Unio (sternwheeler)

Unio was a small sternwheel-driven steamboat which operated on the Willamette and Yamhill rivers from 1861 to 1869. This vessel is primarily remembered for its having been named Unio when built in 1861, in the first year of the American Civil War, and then having the name completed, to Union, by a new, staunchly pro-Union owner, James D. Miller. Union appears to have sunk in 1869, been salvaged, and then dismantled, with the machinery going to a new steamer then being built for service on the Umpqua River.

Advertisement for steamer Union ex Unio, February 22, 1865
Name: Unio, later, Union
Owner: John T. Apperson, James D. Miller, People’s Transportation Co.
Route: Willamette and Yamhill rivers
Builder: J.T. Apperson
Launched: October 1865, at Canemah, OR
In service: 1861
Out of service: 1869
Identification: U.S. 25165
Fate: Sunk on Yamhill River near Lafayette, OR, salvaged, dismantled.
Notes: Boiler and engines to a new steamer built for Umpqua River service.
General characteristics
Type: inland steamship
Tonnage: 111.59
Length: 96 ft (29.3 m), and after reconstruction, 191 ft (58.2 m)
Beam: 16 ft (4.9 m)
Draft: about 4 ft (1 m) when loaded
Decks: three (freight, passenger, boat)
Installed power: twin steam engines, single cylinder, 9-inch bore, 48-inch stroke
Propulsion: sternwheel


The steamer Unio was built at Canemah, Oregon by Capt. John T. Apperson, and launched on October 19, 1861.[1][2][3] With the American Civil War in progress, Apperson left off the final “n” on the name.[1] Unio was placed on the Yamhill River route from Oregon City.[1]

Unio was small, with dimensions reported to have been 96 feet long, probably exclusive of the fantail, and 16 foot beam (width).[1] The boat drew about 4 feet of water when loaded.[2] The steamer was driven by two engines, each with a 9 inch bore and a 48 inch stroke.[2] Unio was measured at 111.59 tons for the United States merchant vessel registry.[3] The official merchant vessel registry number was 25165.[3]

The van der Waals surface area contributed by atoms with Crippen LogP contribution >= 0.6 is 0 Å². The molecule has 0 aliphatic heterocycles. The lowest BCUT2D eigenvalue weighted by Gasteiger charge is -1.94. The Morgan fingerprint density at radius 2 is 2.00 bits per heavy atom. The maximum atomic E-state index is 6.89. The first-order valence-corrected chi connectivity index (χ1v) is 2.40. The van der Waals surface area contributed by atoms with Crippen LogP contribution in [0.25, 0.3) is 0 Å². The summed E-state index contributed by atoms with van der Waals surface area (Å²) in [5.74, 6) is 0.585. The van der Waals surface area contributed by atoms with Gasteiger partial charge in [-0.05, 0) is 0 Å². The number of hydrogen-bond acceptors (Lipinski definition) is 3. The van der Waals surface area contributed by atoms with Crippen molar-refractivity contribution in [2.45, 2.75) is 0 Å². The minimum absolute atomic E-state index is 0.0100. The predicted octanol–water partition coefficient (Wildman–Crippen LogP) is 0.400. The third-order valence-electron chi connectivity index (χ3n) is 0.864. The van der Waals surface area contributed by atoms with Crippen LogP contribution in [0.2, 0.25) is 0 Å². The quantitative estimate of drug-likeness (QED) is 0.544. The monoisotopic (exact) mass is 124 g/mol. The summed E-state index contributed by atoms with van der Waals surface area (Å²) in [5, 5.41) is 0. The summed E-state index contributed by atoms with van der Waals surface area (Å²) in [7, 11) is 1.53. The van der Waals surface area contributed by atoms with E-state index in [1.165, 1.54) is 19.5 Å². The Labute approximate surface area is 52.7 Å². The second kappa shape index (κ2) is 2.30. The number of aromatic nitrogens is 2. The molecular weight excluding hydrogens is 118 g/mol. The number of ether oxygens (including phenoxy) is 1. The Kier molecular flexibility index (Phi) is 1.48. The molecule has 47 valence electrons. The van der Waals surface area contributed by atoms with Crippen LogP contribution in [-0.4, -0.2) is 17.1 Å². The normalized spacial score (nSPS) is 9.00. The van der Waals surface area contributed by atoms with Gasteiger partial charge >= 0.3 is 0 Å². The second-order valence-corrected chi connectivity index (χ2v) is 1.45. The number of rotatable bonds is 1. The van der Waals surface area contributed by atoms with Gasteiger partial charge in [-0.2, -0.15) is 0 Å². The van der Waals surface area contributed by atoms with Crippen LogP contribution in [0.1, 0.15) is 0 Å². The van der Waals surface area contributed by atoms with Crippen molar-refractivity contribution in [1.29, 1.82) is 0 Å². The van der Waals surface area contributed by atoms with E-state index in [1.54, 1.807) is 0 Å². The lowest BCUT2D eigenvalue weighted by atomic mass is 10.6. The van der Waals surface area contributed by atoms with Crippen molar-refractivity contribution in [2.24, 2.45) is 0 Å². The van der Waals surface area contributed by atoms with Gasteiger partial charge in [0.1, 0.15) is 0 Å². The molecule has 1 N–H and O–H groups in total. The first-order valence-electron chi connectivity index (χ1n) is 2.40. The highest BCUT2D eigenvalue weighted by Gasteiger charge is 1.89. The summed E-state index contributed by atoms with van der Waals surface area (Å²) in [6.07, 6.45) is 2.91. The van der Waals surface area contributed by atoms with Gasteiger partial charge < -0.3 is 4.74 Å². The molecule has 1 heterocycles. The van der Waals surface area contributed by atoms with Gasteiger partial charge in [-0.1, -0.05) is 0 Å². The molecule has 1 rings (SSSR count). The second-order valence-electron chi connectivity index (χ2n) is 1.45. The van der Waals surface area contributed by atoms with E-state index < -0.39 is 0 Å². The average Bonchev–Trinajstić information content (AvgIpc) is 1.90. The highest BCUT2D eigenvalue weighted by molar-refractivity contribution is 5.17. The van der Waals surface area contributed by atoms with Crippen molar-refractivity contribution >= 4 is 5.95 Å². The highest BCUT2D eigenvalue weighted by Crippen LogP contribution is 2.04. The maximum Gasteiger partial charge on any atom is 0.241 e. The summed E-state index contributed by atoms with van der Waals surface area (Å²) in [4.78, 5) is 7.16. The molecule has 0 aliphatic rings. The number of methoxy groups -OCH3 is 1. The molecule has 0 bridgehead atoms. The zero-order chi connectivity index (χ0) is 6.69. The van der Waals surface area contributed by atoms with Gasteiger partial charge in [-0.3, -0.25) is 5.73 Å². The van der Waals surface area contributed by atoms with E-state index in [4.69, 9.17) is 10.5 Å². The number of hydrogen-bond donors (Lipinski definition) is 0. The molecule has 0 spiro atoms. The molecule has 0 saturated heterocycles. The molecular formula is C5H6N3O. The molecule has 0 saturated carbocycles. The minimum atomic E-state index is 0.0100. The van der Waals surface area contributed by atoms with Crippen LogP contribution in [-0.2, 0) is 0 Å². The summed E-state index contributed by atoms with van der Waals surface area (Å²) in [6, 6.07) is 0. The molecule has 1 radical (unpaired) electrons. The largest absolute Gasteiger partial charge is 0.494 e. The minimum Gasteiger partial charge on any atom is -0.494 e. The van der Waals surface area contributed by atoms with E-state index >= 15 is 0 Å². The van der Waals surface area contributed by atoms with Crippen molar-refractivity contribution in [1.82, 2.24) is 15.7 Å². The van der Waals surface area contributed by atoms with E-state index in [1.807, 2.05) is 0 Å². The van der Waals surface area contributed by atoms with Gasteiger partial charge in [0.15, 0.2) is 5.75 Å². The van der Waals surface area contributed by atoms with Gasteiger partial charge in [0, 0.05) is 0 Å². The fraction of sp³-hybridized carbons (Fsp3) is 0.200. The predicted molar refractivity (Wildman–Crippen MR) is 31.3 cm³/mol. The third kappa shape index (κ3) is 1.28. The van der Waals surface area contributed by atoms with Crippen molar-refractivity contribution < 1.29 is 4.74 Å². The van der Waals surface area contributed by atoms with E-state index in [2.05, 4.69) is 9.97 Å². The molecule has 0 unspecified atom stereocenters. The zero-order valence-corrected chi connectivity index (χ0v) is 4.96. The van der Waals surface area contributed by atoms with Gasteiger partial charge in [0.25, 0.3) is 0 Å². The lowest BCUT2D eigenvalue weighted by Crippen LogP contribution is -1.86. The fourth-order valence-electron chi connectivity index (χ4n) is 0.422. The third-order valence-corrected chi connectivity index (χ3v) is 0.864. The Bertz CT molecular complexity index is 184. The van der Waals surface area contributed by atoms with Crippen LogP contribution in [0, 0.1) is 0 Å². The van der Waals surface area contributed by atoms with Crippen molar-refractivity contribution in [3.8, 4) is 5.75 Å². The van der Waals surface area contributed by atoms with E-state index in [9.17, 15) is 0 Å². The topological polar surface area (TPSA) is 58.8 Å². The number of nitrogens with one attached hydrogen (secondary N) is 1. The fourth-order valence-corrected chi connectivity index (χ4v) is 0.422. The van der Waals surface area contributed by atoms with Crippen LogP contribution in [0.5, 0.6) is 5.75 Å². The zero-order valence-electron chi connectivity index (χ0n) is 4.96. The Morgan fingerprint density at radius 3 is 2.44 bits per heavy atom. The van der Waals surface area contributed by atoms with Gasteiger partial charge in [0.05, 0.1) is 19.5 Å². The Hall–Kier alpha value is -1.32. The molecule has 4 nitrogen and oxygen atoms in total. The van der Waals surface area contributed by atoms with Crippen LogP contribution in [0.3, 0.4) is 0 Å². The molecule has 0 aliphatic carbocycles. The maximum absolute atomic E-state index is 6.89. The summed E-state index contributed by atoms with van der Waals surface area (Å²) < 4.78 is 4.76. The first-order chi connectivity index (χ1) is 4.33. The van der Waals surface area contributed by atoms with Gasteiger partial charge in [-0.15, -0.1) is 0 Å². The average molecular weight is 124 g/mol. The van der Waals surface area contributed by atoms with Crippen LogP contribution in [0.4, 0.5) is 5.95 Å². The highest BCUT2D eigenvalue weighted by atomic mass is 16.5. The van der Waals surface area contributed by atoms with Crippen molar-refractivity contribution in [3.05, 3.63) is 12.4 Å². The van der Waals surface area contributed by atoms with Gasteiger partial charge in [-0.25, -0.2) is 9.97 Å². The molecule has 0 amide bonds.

Upon launch, Unio was reported to be capable of running up the Willamette River to Salem and further in low water, and a prosperous business was anticipated for the steamer, should the state fair be held in Salem the next year.[4]

Regular service

Unio was expected to make its first trip from Canemah to Lafayette on Saturday, November 23, 1861.[5]

By early December 1861, Unio was making regular trips from Canemah to Lafayette, under Captain Apperson.[6]

Capt. James D. Miller bought Unio from Captain Apperson in December 1861, after he had returned from work on mines along the Snake River.[2][7] It was Miller who added the final “n” and thereafter the vessel became known as the Union.[1] The name change occurred prior to April 22, 1862, when Miller was reported to be the captain of the boat, and Apperson the clerk.[8]

On Friday, October 3, 1862, Union was the first boat of the season to arrive at Salem, coming down river from Oregon City.[9] The steamer returned the next morning with passengers bound for the Oregon State Fair.[9]

Except for a short time in 1862, when he served as commander on the Mountain Buck and the Julia, Captain Miller operated the Union until 1865 when he sold it to the Willamette Steam Navigation Company, of which J.T. Apperson was the secretary.[2] The next year the boat was sold to the People's Transportation Company.[2]

In December 1866, Union was owned by the People’s Transportation Company, of which Asa Alfred McCully (1818-1886) was president.[10] Under the winter shipping arrangements of the company, the steamer Alert departed Portland daily at 7:00 a.m., for Oregon City, where it connected with steamers running to points on the upper Willamette River, upstream from Willamette Falls.[10] The Reliance ran on Mondays and Thursdays to Corvallis, Oregon; the Fannie Patton ran to the same city on Tuesdays and Fridays; the Active ran every Wednesday for Harrisburg, Lancaster, and Eugene; and Union ran on Mondays, Wednesdays and Fridays for Dayton and Lafayette on the Yamhill River.[10]